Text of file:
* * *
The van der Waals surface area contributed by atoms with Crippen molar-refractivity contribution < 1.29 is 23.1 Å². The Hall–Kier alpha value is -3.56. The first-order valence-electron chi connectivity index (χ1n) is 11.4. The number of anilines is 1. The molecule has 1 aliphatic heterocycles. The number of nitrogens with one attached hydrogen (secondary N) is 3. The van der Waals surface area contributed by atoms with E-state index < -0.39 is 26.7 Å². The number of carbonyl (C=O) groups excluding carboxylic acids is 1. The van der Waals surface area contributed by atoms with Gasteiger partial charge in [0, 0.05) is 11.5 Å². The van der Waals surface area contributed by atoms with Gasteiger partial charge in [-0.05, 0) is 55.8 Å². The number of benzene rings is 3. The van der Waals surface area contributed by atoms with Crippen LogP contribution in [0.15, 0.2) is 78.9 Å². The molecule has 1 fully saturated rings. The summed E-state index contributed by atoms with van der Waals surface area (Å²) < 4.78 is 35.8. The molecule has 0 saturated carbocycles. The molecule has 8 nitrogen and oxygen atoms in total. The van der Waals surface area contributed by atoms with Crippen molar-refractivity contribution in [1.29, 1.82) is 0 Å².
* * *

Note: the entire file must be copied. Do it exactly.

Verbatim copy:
The van der Waals surface area contributed by atoms with Crippen molar-refractivity contribution < 1.29 is 23.1 Å². The Hall–Kier alpha value is -3.56. The first-order valence-electron chi connectivity index (χ1n) is 11.4. The number of anilines is 1. The molecule has 1 aliphatic heterocycles. The number of nitrogens with one attached hydrogen (secondary N) is 3. The van der Waals surface area contributed by atoms with E-state index < -0.39 is 26.7 Å². The number of carbonyl (C=O) groups excluding carboxylic acids is 1. The van der Waals surface area contributed by atoms with Gasteiger partial charge in [0, 0.05) is 11.5 Å². The van der Waals surface area contributed by atoms with Gasteiger partial charge in [-0.05, 0) is 55.8 Å². The number of benzene rings is 3. The van der Waals surface area contributed by atoms with Crippen LogP contribution in [0.15, 0.2) is 78.9 Å². The molecule has 1 fully saturated rings. The summed E-state index contributed by atoms with van der Waals surface area (Å²) < 4.78 is 35.8. The molecule has 0 saturated carbocycles. The molecule has 8 nitrogen and oxygen atoms in total. The van der Waals surface area contributed by atoms with Crippen molar-refractivity contribution in [1.29, 1.82) is 0 Å².